But this act of public vetting is harmful for a number of reasons, said Angelina Newsom, a citizen of the Northern Cheyenne Nation who wrote about Keeler’s work in Pow Wows, a publication focused on Native issues.
What Keeler did is try to “police” Indian Country — something no single person has a right to do, Newsom said.
That should be left to tribes or councils, said Newsom. “They do have the capacity, if they so choose, to investigate these types of claims or to speak out publicly if they want.”
“We are not one big group of people in the United States. We have different sets of culture, values, traditions,” Newsom said. “So it just kind of felt like she was stepping on everyone’s toes.”
Such conversations can be particularly painful to people who have been looking to reclaim their Native lineage.
Raised by a White single mom, Carly Butler is in the process of reconnecting to her Yaqui heritage: learning the language, researching Yaqui history and unpacking her family’s past. She was told by her mother that her dad is a Mexican Yaqui, but while Butler said she has reached out to family members who have verbally confirmed her Yaqui lineage, she doesn’t have the kind of formal documentation that “people like Keeler” look for.
Butler, who defended Littlefeather in a Twitter thread, said she saw similarities between herself and the famed activist. Butler said she worries that if she ever fulfills her dream of becoming a published author, skeptics will say she doesn’t belong or accuse her of trying to profit off her identity.
“I just want to be honorable and respectful of my nation and tell the story of what happened to me personally, being displaced and not being able to reconnect in a way that I would like, without being harassed or delegitimized,” she said.
There is a notable “gray area” when it comes to claiming Indigenous identity, said Kimberly TallBear, a professor of Native studies at the University of Alberta and a member of the Sisseton-Wahpeton Oyate. Blood quantum requirements can carve up bloodlines, leaving members of the same family on the outside of tribal citizenship — including her own.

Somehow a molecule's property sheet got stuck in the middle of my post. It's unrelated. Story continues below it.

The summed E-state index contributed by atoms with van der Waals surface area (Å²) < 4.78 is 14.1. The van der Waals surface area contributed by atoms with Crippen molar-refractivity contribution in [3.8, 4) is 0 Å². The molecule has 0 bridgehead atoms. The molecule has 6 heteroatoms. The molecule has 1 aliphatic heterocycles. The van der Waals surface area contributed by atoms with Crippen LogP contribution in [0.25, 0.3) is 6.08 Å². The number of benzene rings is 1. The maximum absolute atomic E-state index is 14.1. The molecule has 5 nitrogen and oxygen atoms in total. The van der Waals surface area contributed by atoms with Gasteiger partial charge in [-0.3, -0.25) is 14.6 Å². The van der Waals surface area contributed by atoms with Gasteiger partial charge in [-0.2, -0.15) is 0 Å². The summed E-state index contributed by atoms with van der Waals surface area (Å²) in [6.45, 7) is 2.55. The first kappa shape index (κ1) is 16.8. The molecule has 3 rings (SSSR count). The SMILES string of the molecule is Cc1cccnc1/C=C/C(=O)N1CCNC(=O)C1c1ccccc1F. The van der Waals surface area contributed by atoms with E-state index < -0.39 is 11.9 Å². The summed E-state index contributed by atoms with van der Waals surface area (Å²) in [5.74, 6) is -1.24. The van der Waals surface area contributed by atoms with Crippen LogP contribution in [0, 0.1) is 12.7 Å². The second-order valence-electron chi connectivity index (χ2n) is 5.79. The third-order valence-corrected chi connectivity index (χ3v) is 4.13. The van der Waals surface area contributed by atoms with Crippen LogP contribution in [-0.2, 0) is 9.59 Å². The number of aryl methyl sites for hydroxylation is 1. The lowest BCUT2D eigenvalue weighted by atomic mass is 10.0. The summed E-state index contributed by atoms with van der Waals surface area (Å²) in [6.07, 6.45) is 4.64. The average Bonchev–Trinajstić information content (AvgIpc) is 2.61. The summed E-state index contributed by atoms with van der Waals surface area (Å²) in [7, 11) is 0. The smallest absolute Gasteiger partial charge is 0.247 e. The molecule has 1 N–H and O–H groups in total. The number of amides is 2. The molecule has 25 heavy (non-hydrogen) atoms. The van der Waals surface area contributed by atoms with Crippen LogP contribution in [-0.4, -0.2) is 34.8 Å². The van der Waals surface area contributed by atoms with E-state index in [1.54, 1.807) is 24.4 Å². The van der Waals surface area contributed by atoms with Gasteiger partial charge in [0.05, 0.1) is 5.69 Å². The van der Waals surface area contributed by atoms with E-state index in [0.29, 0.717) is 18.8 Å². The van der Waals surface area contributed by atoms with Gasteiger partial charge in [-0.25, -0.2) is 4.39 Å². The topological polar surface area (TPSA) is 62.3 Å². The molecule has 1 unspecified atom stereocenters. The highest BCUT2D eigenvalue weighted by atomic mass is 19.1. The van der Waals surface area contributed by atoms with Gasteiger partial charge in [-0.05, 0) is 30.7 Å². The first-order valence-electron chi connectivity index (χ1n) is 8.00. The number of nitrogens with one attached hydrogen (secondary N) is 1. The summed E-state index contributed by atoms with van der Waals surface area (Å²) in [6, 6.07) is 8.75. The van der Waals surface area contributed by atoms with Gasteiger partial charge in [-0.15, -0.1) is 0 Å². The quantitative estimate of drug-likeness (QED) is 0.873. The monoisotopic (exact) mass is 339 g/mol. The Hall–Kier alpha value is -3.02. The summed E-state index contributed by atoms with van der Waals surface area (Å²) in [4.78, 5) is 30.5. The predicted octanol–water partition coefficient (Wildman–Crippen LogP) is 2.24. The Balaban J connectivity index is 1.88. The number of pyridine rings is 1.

But these cases are not the same as falsely claiming a Native ancestor or identity, TallBear said: “There is just no good excuse for lying.”
The people making false claims tend to double down on harmful stereotypes, leaning into traumatic stories about poverty, alcoholism and abuse, TallBear said. And, she added, some have gone on to influence policy, as well as perceptions and portrayals of Indigenous people and communities, all while having no lived experience or legal relationship to those nations, which continue to fight for resources and sovereignty.
Littlefeather herself didn’t seem to financially “profit” off her alleged lie, Gilio-Whitaker of California State-San Marcos noted. But the scholar believes Littlefeather did benefit from it, at least in recognition and acclaim.
For the people most invested in Littlefeather’s story — Native activists, scholars and descendants — there is no single lesson or focal point.
While Keeler said her work exposing “Pretendians” has come at a cost to her career, she still finds the project valuable, because being Native “is not a subjective experience.”
Others were dismayed at how the conversation has focused on defending individual identity rather than considering community responsibility, which is itself a hallmark of Indigenous cultures: “When we assert Indigenous definitions of kinship, we are talking about relatives,” TallBear said.
This emphasis on community and one’s obligations to it are especially important, she added, at a time when tribal sovereignty and land rights are being challenged.
Newsom of the Northern Cheyenne Nation said these “sensational” concerns about authentic Native identity are more important in academic circles and online discussion than they are in everyday life in Native communities. When she brings up such matters back home, people feel it’s “outrageous” to even talk about.
“They’re like, ‘We’re trying to get clean running water. We’re trying to find how we’re going to send our kids to college. We’re trying to survive.’”
An earlier version of this story misidentified, in a second reference, the university system where Dina Gilio-Whitaker is a lecturer. The first reference was correct: California State University at San Marcos. This story has been updated.
An earlier version of this story described people as being removed from the list Jacqueline Keeler keeps of Native Americans whose identity has come under question. They are not removed, but their status is updated. This story has been updated.